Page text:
Sunday, December 02, 2012

TV documentary to feature Tim Cole case

Bob Ray Sanders at the Fort Worth Star-Telegram brings the details of a TV series on DNA exonerations featuring (among others) the posthumous exoneration of Timothy Cole, of whom Sanders wrote:
If ever there were a voice speaking from the grave, Timothy Brian Cole's does.

If you're ever looking for a face to epitomize injustice in Texas and the United States, Cole's image will be the one staring back at you.

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Well said. From Sanders' description of the documentary:
as a documentary series premiering Tuesday on BET (Black Entertainment Television) shows, Cole is just one of many in this country who have been victims of a terribly flawed criminal "justice" system based on bad policing, over-zealous prosecution and, yes, racism.

Two years ago a crew from the network came to North Central Texas to record the stories of Cole and Joyce Ann Brown of Dallas as part of a "docu-series" about people who have been exonerated after spending way too many years in prison.

Of course, in Texas (which has the largest number of DNA exonerations in the country) a series on this subject could last longer than the popular television primetime soap opera Dallas, starring the late Larry Hagman.

Titled VINDICATED and hosted by acclaimed actor Morris Chestnut, the BET series is 11 compelling episodes which, according to network news releases, "explores the highs and the lows of various men and women as they attempt to rejoin society, rebuild family relationships and regain their trust in the justice system that undeniably failed them." ...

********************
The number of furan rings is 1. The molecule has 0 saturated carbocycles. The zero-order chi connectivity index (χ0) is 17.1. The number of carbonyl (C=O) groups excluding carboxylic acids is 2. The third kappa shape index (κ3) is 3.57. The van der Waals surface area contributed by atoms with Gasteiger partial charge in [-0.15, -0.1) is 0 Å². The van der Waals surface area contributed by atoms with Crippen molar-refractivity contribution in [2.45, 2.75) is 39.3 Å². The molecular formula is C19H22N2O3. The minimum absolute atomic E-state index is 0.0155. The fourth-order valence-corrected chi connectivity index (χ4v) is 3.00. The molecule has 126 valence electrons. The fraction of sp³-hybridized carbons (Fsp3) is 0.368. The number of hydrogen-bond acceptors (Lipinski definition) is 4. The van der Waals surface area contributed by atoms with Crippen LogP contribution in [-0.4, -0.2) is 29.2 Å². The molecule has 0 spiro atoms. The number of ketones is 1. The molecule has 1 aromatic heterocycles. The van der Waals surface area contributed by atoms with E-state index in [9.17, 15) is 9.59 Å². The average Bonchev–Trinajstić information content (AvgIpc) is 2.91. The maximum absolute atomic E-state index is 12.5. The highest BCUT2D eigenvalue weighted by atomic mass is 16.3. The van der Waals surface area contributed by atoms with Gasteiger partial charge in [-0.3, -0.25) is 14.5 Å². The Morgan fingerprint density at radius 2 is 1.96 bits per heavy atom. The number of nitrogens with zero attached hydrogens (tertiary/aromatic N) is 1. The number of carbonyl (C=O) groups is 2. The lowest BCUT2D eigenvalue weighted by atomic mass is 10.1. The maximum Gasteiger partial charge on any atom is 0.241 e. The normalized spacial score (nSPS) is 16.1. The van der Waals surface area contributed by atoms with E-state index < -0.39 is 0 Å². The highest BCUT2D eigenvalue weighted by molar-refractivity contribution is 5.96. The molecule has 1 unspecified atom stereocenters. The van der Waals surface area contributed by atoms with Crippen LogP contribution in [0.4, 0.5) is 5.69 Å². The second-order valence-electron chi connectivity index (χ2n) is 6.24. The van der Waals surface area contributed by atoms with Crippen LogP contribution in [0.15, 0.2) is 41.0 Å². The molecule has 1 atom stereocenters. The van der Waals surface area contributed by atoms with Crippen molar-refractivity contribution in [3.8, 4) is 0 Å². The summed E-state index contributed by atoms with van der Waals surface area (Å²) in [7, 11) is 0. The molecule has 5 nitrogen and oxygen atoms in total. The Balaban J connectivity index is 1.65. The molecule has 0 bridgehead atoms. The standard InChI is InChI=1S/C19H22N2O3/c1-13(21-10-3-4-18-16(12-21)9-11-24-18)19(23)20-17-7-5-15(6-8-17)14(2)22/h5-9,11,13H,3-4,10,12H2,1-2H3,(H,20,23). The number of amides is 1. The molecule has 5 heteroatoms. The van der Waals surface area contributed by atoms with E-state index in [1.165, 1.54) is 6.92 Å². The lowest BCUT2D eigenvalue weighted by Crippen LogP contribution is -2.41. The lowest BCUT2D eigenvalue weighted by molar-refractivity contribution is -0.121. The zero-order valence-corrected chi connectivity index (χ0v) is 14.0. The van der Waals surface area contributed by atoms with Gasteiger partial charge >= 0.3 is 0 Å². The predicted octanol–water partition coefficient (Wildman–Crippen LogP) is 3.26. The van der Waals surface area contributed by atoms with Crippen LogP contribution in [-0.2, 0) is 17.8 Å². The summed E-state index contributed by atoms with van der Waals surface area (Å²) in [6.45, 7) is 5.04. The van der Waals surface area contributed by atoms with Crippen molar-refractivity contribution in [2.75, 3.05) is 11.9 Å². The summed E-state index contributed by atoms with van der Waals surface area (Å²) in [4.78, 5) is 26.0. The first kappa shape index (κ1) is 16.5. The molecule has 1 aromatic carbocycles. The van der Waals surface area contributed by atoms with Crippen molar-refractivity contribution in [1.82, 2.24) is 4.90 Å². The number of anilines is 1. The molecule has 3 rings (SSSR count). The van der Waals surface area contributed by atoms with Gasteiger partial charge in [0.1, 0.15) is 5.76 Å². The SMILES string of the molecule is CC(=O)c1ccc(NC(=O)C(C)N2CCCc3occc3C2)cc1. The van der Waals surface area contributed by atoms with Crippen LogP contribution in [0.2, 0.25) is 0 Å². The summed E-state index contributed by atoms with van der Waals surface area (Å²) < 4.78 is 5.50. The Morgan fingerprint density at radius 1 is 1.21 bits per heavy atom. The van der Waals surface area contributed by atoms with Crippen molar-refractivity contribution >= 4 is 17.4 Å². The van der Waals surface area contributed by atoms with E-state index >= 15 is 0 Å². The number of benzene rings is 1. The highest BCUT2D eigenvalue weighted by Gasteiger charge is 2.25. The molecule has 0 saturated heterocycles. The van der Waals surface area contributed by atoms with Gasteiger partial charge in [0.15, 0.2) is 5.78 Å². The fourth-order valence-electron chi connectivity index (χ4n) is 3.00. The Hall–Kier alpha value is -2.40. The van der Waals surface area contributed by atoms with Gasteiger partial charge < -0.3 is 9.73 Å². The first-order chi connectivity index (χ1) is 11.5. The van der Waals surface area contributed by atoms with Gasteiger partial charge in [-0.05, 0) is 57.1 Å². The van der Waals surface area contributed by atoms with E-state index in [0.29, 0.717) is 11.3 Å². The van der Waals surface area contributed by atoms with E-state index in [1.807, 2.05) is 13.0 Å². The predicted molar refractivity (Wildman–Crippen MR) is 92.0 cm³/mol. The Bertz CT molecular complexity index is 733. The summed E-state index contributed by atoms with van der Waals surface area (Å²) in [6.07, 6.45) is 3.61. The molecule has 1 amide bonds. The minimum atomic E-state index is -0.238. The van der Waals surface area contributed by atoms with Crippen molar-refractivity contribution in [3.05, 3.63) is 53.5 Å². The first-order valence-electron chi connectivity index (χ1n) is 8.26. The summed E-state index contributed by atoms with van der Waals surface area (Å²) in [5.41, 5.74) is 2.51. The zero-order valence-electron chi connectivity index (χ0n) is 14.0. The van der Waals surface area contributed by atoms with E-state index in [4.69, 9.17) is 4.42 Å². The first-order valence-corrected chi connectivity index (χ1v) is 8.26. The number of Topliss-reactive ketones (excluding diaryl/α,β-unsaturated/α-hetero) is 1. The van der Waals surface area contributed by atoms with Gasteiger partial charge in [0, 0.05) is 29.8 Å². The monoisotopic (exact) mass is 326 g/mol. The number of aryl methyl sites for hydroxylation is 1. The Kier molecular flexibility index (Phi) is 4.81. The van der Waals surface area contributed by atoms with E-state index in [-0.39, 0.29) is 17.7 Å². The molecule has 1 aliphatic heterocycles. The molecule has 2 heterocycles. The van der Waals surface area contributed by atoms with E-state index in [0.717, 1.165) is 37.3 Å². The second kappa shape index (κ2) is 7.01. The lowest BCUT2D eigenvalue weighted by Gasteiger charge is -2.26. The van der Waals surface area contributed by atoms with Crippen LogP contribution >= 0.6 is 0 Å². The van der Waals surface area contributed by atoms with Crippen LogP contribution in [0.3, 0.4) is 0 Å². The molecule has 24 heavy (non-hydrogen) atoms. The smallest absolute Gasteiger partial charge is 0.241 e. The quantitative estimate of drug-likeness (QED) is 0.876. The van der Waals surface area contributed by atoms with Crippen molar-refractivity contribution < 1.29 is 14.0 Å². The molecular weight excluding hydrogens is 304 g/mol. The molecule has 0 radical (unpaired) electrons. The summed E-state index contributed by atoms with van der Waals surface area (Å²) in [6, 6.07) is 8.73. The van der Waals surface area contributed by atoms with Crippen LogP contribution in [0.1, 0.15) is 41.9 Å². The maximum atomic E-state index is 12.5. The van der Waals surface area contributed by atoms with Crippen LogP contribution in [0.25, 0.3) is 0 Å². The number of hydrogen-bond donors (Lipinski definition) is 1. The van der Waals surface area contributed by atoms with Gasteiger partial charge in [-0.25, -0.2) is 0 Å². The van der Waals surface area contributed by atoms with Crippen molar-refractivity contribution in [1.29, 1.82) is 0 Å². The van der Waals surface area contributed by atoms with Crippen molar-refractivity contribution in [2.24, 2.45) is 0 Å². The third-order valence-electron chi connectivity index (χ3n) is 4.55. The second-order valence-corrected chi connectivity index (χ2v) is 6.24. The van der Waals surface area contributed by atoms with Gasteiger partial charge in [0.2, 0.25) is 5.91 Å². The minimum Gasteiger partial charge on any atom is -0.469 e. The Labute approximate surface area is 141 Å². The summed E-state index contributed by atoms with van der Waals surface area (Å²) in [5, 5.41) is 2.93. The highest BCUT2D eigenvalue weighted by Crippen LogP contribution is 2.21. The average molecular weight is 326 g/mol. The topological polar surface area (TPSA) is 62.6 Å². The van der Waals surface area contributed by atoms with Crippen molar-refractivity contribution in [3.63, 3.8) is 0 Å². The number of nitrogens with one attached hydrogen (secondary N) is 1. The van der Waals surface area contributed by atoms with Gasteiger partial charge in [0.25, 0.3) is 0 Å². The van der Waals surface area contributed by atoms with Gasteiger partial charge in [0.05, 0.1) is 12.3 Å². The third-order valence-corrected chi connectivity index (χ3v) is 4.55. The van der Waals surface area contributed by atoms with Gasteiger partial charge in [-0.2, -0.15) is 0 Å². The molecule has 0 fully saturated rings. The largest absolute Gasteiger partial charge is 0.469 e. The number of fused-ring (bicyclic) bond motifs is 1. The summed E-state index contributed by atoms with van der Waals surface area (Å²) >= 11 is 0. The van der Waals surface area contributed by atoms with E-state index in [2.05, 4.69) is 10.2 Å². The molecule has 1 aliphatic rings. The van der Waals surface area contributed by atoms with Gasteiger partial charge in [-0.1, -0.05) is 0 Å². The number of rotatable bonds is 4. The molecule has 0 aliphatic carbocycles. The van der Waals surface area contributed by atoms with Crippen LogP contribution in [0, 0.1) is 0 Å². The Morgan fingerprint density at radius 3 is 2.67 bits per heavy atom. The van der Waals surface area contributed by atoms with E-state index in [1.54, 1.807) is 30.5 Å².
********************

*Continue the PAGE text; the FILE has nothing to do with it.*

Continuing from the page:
BET kicks off its VINDICATED series with the first of a two-part story on Cole at 9:30 p.m. Tuesday. The program will air at 9 p.m. each Tuesday after that through Jan. 22.

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Anonymous said...

If you think Texas leads the nation in exonerations now, just imagine what the numbers would be if all Texas district attorneys were like Craig Watkins and opened their files. Hell, the numbers out of Harris county alone would be double that of the national total.

Anonymous said...

From what has happened in Dallas, it takes more than just a willingness of the DA to look into claims of innocence. The standard for exoneration (demonstration of actual innocence) places a higher burden on the defendant than at trial. So it also takes alot of retained evidence that can be tested. That hasn't been done in many jurisdictions outside Dallas County. The statewide law changed in the last legislative session, requiring retention of evidence for 40 years. That makes things better going forward, but doesn't do much for what has happened in the past.

Thomas R. Griffith said...

Hey Grits, I just watched the documentary while putting up Christmas decorations and had to stop to try and get a grip.

*Post Tramatic Stress Disorder is a MoFo folks. It never ever goes away & is triggered by the simpliest shit. Thanks.